|Wooden's Wisdom - Volume 6||Issue 297|
|Craig Impelman Speaking | Championship Coaches | Champion's Leadership Library Login|
TIME LOST IS TIME LOST. IT'S GONE FOREVER.
Jack Nicklaus is widely regarded as the greatest golfer of all time, winning a record 18 career major championships, while producing 19 second-place and 9 third-place finishes, over a span of 25 years.
Nicklaus kept this John Wooden quote on his refrigerator: If you do not have the time to do it right, when will you have time to do it over?
He read it before he headed for the practice range to remind himself to not waste time at practice.
Coach Wooden commented on the value of time this way:
Time lost is time lost. It’s gone forever. Some people tell themselves that they will work twice as hard tomorrow to make up for what they did not do today. People should always do their best. If they can work twice as hard tomorrow, then they should have also worked twice as hard today. That would have been their best. Catching up leaves no room for them to do their best tomorrow. People with the philosophy of putting off and then working twice as hard cheat themselves.
Coach Wooden didn’t waste time with his communication.
Ronald Gallimore and Roland Tharp (two UCLA psychologists) attended 15 practices during the 1975 season and where they recorded and codified 2,326 Wooden teaching acts during thirty hours of practice.
They observed the following:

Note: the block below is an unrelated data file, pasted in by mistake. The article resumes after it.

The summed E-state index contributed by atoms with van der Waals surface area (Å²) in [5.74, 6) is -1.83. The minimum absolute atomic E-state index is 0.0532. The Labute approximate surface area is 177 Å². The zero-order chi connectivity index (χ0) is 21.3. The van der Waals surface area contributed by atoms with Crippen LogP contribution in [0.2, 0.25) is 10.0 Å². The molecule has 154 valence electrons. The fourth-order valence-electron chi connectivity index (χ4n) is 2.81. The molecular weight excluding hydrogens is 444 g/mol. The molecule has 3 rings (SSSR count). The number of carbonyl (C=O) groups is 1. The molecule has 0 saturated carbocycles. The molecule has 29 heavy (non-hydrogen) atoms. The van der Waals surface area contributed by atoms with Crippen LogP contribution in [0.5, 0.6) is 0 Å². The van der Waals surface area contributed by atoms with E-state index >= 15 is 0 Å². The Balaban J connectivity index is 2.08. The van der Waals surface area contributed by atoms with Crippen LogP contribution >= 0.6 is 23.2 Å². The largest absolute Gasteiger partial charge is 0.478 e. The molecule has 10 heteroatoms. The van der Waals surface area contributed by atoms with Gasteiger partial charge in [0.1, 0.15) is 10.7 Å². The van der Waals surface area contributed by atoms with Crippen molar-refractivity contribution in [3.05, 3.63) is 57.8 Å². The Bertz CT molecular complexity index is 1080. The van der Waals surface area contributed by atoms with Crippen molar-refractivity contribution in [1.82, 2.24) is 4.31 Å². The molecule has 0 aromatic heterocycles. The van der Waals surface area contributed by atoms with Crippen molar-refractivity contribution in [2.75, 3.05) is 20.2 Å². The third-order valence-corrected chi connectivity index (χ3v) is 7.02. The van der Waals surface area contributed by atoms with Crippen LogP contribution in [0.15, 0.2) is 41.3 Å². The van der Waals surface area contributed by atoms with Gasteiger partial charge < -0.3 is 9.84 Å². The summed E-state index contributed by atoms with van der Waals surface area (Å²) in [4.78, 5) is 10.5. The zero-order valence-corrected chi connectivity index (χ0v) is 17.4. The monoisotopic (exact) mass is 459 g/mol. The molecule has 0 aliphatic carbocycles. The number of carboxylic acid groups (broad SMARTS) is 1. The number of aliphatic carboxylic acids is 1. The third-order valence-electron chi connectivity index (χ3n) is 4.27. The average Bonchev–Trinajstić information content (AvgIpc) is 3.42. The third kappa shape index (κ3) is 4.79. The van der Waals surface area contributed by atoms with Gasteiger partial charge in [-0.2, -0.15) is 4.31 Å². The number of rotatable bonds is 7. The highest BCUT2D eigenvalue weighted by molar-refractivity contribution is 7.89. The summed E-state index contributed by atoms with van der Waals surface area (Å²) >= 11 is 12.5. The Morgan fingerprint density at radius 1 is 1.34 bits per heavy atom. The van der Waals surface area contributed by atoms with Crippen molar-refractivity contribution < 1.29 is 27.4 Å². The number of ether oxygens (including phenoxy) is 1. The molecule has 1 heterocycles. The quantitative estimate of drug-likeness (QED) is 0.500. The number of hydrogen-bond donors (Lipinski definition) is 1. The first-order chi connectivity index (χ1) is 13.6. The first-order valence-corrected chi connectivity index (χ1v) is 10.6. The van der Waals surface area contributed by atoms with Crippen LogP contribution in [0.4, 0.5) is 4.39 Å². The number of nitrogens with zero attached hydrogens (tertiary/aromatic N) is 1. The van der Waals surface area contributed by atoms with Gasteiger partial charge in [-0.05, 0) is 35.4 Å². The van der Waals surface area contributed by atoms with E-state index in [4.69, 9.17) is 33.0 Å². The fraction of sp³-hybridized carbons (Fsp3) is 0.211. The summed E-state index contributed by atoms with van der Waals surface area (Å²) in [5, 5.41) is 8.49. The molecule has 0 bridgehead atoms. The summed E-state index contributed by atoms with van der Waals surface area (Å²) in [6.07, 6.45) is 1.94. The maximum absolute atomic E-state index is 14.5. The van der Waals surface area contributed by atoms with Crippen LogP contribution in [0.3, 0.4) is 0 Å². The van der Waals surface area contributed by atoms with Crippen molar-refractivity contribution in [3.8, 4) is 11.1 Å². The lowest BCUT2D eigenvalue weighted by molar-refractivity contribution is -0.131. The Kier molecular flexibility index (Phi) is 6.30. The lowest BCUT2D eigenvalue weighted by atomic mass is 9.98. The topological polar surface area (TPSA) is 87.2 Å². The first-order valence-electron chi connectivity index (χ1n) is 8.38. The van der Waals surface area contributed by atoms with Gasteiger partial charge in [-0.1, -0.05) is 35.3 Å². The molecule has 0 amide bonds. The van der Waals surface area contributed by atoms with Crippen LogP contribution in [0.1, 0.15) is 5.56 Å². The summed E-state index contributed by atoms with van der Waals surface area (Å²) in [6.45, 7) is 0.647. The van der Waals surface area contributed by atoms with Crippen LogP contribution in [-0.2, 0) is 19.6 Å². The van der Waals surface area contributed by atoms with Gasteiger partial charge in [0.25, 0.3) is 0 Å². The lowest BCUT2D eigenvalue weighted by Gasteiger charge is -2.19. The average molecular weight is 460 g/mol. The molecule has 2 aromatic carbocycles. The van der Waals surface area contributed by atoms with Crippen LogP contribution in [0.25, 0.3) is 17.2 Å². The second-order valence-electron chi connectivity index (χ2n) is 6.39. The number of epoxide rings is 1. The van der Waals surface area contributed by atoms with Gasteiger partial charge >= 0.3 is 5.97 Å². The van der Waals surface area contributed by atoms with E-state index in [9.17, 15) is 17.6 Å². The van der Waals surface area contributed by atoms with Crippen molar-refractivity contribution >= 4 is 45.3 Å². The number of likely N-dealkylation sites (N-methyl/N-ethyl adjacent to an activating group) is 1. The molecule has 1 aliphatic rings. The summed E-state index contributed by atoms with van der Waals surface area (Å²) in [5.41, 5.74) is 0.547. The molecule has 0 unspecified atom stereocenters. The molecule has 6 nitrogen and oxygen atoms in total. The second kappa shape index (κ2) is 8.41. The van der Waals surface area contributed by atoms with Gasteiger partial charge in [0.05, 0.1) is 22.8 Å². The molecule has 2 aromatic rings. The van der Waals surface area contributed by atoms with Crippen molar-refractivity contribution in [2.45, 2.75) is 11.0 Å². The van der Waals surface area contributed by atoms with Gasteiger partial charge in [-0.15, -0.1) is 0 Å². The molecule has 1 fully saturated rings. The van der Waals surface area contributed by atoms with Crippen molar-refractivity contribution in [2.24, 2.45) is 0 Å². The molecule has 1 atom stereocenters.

There were no lectures, no extended harangues. He rarely spoke longer than 20 seconds. His demonstrations were rarely longer than five seconds but of such clarity they left an imagery in memory much like a textbook sketch.
What he said to individuals was brief, sharply etched and rarely interrupted the flow of the action. It was always instructive.
Coach liked his communications to be between 5 and 10 seconds.
Coach commented on how keeping his instructional statements brief was part of his instructional philosophy and approach:
John Bunn, one of the very brightest, most erudite coaches I’ve ever known, made the statement one time, "Give a coach the opportunity to take fifteen minutes to say what he should in fifteen seconds—he will!" I learned to be concise and quick and didn’t string things out.
When a manager has a meeting with ten people and wastes five minutes talking unnecessarily he/she is actually wasting fifty five minutes of the company’s time (11 people times 5 minutes each).
Are you clear and concise in your communication? Bloviating or being effective?
Yours in Coaching,
See It Through
When you're up against a trouble,
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